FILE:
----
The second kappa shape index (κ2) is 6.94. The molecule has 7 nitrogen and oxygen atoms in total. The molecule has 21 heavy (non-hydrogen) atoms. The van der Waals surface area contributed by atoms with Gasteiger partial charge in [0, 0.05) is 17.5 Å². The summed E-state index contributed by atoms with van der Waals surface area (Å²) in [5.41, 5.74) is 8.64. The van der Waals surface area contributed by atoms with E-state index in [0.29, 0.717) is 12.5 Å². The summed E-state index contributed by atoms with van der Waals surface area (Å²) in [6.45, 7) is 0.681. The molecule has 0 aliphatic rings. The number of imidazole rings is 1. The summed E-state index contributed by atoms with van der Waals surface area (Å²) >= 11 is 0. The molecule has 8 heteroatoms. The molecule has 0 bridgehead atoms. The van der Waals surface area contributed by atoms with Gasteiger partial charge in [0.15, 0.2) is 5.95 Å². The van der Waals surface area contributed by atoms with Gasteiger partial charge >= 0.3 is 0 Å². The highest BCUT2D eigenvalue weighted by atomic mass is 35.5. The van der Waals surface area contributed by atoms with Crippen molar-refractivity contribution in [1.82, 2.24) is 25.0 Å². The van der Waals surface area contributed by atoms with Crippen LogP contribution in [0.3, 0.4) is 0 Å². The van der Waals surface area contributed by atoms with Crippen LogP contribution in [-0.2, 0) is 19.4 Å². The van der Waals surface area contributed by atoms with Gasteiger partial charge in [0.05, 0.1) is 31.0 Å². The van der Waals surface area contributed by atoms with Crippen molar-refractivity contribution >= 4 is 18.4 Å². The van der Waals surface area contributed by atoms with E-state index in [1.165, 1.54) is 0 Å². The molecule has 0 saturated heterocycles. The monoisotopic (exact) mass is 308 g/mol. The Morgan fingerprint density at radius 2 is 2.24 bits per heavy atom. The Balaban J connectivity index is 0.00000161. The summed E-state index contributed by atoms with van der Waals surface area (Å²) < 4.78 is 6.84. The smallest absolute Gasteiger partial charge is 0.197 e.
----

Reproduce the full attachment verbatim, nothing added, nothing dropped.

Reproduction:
The second kappa shape index (κ2) is 6.94. The molecule has 7 nitrogen and oxygen atoms in total. The molecule has 21 heavy (non-hydrogen) atoms. The van der Waals surface area contributed by atoms with Gasteiger partial charge in [0, 0.05) is 17.5 Å². The summed E-state index contributed by atoms with van der Waals surface area (Å²) in [5.41, 5.74) is 8.64. The van der Waals surface area contributed by atoms with E-state index in [0.29, 0.717) is 12.5 Å². The summed E-state index contributed by atoms with van der Waals surface area (Å²) in [6.45, 7) is 0.681. The molecule has 0 aliphatic rings. The number of imidazole rings is 1. The summed E-state index contributed by atoms with van der Waals surface area (Å²) >= 11 is 0. The molecule has 8 heteroatoms. The molecule has 0 bridgehead atoms. The van der Waals surface area contributed by atoms with Gasteiger partial charge in [0.15, 0.2) is 5.95 Å². The van der Waals surface area contributed by atoms with Gasteiger partial charge >= 0.3 is 0 Å². The highest BCUT2D eigenvalue weighted by atomic mass is 35.5. The van der Waals surface area contributed by atoms with Crippen molar-refractivity contribution in [1.82, 2.24) is 25.0 Å². The van der Waals surface area contributed by atoms with Crippen LogP contribution in [0.3, 0.4) is 0 Å². The van der Waals surface area contributed by atoms with Crippen LogP contribution in [-0.2, 0) is 19.4 Å². The van der Waals surface area contributed by atoms with Gasteiger partial charge in [0.05, 0.1) is 31.0 Å². The van der Waals surface area contributed by atoms with Crippen molar-refractivity contribution >= 4 is 18.4 Å². The van der Waals surface area contributed by atoms with E-state index in [1.165, 1.54) is 0 Å². The molecule has 0 saturated heterocycles. The monoisotopic (exact) mass is 308 g/mol. The Morgan fingerprint density at radius 2 is 2.24 bits per heavy atom. The Balaban J connectivity index is 0.00000161. The summed E-state index contributed by atoms with van der Waals surface area (Å²) < 4.78 is 6.84. The smallest absolute Gasteiger partial charge is 0.197 e.